producers together with packaging suppliers and recyclers to share their experiences and knowledge. One of the first tasks will be to draw up guidelines for the industry covering packaging and waste. “Our industry has already done an enormous amount of work developing more eco-friendly packaging,” says the director of the British Sandwich & Food to Go Association, Jim Winship. “We are totally committed to finding the best possible solutions to packaging but we are also governed by other considerations, particularly the need to ensure that packs fully protect the foods they contain. The last thing we want is to create a bigger problem by shortening shelf-life and creating more food waste, which has a higher carbon footprint than packaging. There are also moral and ethical issues about creating more food waste. “Most sandwich packs are now recyclable if they are handled correctly and get into the correct waste streams. We are keen to work with consumers to find ways to make it easier to ensure the packs get recycled.” The decision to set up the Group was made in February but has been delayed by Covid 19 which has brought most of the food to go sector to its knees. However, the Association plans to restart the programme in October.
September 2020 29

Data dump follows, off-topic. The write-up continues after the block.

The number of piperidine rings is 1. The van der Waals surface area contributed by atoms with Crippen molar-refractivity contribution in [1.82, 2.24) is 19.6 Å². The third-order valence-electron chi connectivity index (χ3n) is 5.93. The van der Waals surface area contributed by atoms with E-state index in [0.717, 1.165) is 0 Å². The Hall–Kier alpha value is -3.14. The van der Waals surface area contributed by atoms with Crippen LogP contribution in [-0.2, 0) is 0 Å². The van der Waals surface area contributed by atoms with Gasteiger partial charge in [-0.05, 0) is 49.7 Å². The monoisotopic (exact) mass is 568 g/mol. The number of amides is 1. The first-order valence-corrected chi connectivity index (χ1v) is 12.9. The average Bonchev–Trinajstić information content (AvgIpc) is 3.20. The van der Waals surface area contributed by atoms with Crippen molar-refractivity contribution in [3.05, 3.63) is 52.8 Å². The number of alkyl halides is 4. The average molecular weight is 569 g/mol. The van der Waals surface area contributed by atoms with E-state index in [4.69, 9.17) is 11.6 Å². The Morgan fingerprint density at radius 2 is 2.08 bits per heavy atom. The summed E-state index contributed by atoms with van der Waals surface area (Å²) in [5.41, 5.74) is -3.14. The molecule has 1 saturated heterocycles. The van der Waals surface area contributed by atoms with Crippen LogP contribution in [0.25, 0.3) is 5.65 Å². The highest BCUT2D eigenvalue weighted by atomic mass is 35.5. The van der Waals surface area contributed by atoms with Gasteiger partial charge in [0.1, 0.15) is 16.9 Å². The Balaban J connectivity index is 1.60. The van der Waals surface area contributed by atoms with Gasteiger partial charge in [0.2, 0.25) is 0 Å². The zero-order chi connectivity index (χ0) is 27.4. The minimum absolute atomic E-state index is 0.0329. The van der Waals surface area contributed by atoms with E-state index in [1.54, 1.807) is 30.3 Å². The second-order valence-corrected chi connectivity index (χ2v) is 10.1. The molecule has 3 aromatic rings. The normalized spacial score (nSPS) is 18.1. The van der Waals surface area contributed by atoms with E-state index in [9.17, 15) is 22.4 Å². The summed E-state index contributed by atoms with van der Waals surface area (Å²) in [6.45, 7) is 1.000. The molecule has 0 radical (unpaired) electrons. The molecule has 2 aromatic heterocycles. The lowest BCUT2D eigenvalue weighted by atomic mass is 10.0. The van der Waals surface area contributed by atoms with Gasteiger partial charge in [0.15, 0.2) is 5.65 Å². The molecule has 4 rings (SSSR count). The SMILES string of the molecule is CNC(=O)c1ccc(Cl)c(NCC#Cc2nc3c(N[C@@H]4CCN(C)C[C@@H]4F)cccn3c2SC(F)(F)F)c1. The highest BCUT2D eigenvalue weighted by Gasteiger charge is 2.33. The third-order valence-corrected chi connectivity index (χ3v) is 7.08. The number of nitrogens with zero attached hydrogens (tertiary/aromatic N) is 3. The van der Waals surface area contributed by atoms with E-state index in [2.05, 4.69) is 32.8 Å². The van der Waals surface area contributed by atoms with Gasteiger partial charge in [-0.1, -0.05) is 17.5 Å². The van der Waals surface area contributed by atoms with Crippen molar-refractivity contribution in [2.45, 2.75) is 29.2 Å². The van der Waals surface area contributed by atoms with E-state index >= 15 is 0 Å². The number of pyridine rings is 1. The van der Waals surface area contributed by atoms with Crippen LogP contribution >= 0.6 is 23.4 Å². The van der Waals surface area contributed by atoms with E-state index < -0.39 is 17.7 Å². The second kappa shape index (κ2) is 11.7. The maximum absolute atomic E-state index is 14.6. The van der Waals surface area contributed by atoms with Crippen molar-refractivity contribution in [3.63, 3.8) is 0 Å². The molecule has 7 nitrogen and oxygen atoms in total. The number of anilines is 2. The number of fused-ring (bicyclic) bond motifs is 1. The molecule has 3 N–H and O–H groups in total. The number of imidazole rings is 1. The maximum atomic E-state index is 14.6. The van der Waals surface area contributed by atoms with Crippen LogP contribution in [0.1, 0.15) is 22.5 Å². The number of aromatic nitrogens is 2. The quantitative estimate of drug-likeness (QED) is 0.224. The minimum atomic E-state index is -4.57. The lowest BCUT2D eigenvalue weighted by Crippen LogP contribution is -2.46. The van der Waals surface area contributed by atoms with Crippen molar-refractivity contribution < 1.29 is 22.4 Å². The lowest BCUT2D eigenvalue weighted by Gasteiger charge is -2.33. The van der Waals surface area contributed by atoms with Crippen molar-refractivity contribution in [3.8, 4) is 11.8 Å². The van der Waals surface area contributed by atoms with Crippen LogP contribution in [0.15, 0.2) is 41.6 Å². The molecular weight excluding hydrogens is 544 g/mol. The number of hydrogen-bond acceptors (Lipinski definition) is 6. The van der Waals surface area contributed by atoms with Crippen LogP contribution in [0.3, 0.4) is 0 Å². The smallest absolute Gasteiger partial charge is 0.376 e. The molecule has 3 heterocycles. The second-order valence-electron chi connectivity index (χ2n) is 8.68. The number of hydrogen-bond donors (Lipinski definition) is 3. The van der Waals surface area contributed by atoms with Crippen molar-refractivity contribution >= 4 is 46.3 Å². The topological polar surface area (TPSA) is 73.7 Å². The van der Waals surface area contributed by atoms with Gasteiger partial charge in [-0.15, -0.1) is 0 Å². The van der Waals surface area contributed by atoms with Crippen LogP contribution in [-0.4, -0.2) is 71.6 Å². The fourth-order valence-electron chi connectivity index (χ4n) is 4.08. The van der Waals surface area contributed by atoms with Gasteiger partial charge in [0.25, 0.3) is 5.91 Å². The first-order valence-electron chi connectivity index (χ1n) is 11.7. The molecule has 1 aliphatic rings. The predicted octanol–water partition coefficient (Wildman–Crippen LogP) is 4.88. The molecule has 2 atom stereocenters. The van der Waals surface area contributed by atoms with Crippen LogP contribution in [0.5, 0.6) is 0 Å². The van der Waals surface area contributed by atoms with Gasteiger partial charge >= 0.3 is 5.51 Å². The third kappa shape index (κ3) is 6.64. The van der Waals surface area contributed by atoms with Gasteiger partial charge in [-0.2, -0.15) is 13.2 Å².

The plastic packaging time bomb What can the sector do to prepare for the plastics and packaging time-bomb, asks Dom de Ville, a senior consultant at Sancroft (www.sancroft.com), an international sustainability consultancy, which works with some of the world’s leading companies to improve their environmental, ethical and social impact. UBIQUITOUS? From the wrappers and trays that keep our food from spoiling to the boxes, sleeves, films and cushioning which ensure our goods arrive in one place, there is no getting away from the fact that plastic packaging is ubiquitous today – and hospitality must be ready to address critical sustainability issues when the obvious and ongoing challenge of Covid-19 subsides. However, organisations in the UK’s highly regarded food to go and café sector which use or produce significant amounts of plastic packaging are faced with a combination of new recycling rules and increased compliance costs that is having a fundamental impact on the way they do business. This new environment brings significant threat, of course, but also great opportunity. PLASTIC PACKAGING TAX It seems like a lifetime ago, but it was only in March that the Chancellor announced in his Spring Budget that a plastic packaging tax will come into force from April 2022.